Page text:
The first long-term study on how screen time affects children's brains suggests more than 2 hours a day could do damage
- A new and ongoing study from the American National Institutes of Health is testing how screen time affects children's brains, CBS News reported.
- When complete, the study will have followed 11,000 for a decade, monitoring how digital screens like smartphones, video games, and tablets are changing the young brain.
- The first brain scans from the study have been analysed, and researchers have concluded that children who spend more than seven hours a day on screens experience "premature thinning of the cortex," Gaya Dowling, one of the study's authors, said in an interview with "60 Minutes."
- The study also found that children who have more than two hours of screen time a day got lower scores on tests focused on thinking and language skills.
A first-of-its-kind study from the US National Institutes of Health is analysing how screen time affects children's brains, CBS News reported. Over the next decade, the study will follow more than 11,000 children, who are currently 9 to 10 years old, as they grow up around screens.
"We'll be able to see not only how much time are they spending, how they perceive it impacting them, but also what are some of the outcomes," Gaya Dowling, one of the study's authors, said in an interview with "60 Minutes." "And that will get at the question of whether there's addiction or not."
The first findings from the study show as little as 2 hours of screen time can be detrimental
Although researchers are just beginning their study of the connection between screens and addiction, early results have found that as little as two hours of screen time daily could negatively affect children. In fact, the study found that children who have more than two hours of screen time a day got lower scores on tests focused on thinking and language skills.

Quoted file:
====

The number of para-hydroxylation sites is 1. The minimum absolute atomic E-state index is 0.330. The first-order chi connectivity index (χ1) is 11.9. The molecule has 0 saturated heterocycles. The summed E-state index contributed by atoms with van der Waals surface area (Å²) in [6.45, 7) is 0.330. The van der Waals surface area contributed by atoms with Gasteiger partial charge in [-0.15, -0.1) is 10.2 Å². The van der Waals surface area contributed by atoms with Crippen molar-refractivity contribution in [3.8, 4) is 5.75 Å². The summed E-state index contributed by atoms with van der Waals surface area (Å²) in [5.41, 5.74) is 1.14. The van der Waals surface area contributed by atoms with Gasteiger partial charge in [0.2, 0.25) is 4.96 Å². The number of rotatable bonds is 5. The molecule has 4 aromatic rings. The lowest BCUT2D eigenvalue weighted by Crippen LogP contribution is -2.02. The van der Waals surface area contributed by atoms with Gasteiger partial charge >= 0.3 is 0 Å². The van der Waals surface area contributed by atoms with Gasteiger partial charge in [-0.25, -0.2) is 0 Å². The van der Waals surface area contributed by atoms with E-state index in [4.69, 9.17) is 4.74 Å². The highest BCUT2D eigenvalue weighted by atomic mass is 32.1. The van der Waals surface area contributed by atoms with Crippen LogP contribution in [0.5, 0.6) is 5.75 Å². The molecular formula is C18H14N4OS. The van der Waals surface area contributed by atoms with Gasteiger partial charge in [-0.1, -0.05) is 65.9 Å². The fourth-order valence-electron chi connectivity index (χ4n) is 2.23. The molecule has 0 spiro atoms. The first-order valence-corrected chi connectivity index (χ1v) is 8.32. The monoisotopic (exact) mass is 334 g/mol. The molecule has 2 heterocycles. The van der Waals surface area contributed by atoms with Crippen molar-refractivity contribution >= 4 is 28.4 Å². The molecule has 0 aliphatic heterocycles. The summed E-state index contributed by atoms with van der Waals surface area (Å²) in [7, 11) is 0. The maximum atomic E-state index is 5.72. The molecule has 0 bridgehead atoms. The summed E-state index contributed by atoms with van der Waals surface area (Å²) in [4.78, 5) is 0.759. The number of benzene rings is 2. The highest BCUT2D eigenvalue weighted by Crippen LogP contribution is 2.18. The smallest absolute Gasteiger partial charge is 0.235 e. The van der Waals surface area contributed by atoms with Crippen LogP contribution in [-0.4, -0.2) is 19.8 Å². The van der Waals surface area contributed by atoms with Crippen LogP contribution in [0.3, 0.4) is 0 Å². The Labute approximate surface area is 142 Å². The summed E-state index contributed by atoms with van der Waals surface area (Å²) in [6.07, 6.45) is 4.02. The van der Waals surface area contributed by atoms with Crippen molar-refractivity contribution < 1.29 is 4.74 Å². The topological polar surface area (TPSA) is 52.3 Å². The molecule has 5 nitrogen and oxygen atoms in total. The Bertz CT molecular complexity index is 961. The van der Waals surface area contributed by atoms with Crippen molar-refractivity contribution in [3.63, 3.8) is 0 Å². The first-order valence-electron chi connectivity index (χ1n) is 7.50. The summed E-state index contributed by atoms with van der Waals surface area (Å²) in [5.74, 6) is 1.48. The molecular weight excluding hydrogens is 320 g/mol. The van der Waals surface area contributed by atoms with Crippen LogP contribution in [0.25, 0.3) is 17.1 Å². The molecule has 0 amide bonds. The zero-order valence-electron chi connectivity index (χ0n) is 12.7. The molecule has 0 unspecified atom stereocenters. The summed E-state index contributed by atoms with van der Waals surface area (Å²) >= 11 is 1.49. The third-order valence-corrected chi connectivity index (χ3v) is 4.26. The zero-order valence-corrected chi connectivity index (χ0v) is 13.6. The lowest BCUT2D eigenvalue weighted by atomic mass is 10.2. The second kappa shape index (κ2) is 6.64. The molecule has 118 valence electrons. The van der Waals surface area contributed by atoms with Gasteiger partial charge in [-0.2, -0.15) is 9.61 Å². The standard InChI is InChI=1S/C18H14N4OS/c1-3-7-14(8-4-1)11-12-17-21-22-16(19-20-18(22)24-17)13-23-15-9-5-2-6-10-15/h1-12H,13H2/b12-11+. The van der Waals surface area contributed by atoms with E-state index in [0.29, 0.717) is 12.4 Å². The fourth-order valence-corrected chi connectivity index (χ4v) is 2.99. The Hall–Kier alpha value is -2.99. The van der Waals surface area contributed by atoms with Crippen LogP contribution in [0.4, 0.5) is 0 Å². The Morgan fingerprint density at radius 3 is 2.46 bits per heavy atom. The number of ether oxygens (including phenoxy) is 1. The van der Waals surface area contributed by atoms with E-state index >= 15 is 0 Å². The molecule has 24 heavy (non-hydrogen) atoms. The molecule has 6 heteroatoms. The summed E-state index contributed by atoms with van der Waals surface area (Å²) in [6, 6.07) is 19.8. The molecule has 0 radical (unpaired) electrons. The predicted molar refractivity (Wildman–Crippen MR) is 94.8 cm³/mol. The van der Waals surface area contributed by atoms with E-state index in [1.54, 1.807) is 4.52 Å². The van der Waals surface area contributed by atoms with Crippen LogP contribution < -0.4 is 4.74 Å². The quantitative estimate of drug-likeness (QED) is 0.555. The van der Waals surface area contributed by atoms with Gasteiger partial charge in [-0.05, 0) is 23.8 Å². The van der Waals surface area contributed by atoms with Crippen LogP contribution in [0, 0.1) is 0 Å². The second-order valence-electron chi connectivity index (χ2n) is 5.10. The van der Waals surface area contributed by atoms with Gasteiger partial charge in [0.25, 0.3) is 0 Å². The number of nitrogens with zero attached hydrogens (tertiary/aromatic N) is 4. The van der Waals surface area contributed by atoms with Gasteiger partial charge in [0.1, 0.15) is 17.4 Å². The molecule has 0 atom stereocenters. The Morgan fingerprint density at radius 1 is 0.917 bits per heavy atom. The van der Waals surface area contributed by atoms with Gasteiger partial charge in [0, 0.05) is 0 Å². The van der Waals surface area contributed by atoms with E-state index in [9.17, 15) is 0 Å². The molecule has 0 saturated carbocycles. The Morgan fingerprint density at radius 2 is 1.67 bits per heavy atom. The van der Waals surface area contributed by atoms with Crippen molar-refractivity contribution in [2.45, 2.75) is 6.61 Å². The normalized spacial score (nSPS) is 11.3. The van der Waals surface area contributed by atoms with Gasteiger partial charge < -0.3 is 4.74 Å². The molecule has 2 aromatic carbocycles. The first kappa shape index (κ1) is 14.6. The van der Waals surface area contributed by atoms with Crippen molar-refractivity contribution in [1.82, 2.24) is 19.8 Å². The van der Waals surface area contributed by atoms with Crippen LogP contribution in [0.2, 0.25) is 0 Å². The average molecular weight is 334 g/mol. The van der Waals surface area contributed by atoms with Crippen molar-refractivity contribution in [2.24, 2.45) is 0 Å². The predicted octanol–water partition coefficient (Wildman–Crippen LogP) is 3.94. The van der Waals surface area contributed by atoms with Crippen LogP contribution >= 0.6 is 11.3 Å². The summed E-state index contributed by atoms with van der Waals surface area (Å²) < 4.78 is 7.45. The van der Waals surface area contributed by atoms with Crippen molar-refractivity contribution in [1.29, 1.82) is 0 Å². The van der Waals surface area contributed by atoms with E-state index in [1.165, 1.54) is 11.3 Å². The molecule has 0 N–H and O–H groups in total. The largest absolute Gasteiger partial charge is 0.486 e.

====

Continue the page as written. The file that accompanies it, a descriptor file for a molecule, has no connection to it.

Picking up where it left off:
According to Dr Dimitri Christakis, the lead author of the American Academy of Paediatrics' most recent screen-time guidelines, these negative effects occur because children don't know how to translate two-dimensional skills learned on a screen to the real, three-dimensional world. "If you give a child an app where they play with virtual Legos, virtual blocks, and stack them, and then put real blocks in front of them, they start all over," he said on "60 Minutes."
The American Academy of Paediatrics suggests toddlers stay away from screens as much as possible
The newest screen-time guidelines from the American Academy of Paediatrics stress the importance of face-to-face communication and suggest parents avoid screen time for toddlers between the ages of 18 and 24 months, with the exception of video calling. The guidelines also suggest parents accompany young children whenever they are using screens.
"Co-viewing is best when possible and for young children they learn best when they are re-taught in the real world what they just learned through a screen," the guidelines noted.
The NIH study could help solidify guidelines about screen time for young people
As the NIH study continues, researchers hope to retrieve information that can better inform screen-related health guidelines.
As Dowling noted, a full picture of the screen-time effects won't be possible until years down the line, when the study is complete. The NIH, has, however, finished enrolling the 11,000 children participating in the research project.
Dowling told "60 Minutes" that the researchers hope to determine whether screens have an addictive nature through their work over the next decade.
Receive a single WhatsApp every morning with all our latest news: click here.
Also from Business Insider South Africa:
- The 25 richest families in the world, ranked
- We paid R100 to get expert advice on how to destroy DNA at a crime scene
- We are looking for SA’s most festive house this year
- Apple buys Tesla and a solar flare wipes trillions from the economy: 10 outrageous predictions for 2019
- Top South African musicians get paid up to R250,000 per gig – here’s how
- Four ways to get the most out of South Africa’s upcoming public holidays
- Half of the world is now officially online, but several thorny new problems threaten the digital economy